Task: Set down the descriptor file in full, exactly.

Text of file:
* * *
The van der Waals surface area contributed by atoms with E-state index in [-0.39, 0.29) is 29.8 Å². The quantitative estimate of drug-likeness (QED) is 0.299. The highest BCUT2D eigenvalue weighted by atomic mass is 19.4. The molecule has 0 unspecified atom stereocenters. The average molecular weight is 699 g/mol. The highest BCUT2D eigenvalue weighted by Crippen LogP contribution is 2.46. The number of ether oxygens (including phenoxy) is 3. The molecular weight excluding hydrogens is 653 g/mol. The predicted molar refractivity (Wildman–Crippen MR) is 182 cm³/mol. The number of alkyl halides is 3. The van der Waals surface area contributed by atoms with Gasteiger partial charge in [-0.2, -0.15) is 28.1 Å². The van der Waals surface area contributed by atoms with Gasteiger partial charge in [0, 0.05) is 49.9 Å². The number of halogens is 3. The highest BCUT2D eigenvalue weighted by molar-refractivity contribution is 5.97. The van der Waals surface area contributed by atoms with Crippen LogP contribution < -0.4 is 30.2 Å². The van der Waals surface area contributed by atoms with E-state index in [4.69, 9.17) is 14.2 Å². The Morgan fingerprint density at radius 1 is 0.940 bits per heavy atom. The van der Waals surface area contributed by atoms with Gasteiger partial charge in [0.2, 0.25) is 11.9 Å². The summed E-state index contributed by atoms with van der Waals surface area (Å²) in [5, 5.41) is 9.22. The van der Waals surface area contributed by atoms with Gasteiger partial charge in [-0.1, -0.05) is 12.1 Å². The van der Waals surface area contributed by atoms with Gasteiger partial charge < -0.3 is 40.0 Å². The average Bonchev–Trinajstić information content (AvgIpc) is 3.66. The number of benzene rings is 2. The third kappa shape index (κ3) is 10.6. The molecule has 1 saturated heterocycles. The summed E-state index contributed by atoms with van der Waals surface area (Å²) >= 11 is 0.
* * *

The van der Waals surface area contributed by atoms with E-state index in [-0.39, 0.29) is 29.8 Å². The quantitative estimate of drug-likeness (QED) is 0.299. The highest BCUT2D eigenvalue weighted by atomic mass is 19.4. The molecule has 0 unspecified atom stereocenters. The average molecular weight is 699 g/mol. The highest BCUT2D eigenvalue weighted by Crippen LogP contribution is 2.46. The number of ether oxygens (including phenoxy) is 3. The molecular weight excluding hydrogens is 653 g/mol. The predicted molar refractivity (Wildman–Crippen MR) is 182 cm³/mol. The number of alkyl halides is 3. The van der Waals surface area contributed by atoms with Gasteiger partial charge in [-0.2, -0.15) is 28.1 Å². The van der Waals surface area contributed by atoms with Gasteiger partial charge in [0, 0.05) is 49.9 Å². The number of halogens is 3. The highest BCUT2D eigenvalue weighted by molar-refractivity contribution is 5.97. The van der Waals surface area contributed by atoms with Crippen LogP contribution < -0.4 is 30.2 Å². The van der Waals surface area contributed by atoms with E-state index in [4.69, 9.17) is 14.2 Å². The Morgan fingerprint density at radius 1 is 0.940 bits per heavy atom. The van der Waals surface area contributed by atoms with Gasteiger partial charge in [0.2, 0.25) is 11.9 Å². The summed E-state index contributed by atoms with van der Waals surface area (Å²) in [5, 5.41) is 9.22. The van der Waals surface area contributed by atoms with Gasteiger partial charge in [-0.1, -0.05) is 12.1 Å². The van der Waals surface area contributed by atoms with Gasteiger partial charge < -0.3 is 40.0 Å². The average Bonchev–Trinajstić information content (AvgIpc) is 3.66. The number of benzene rings is 2. The third kappa shape index (κ3) is 10.6. The molecule has 1 saturated heterocycles. The summed E-state index contributed by atoms with van der Waals surface area (Å²) >= 11 is 0.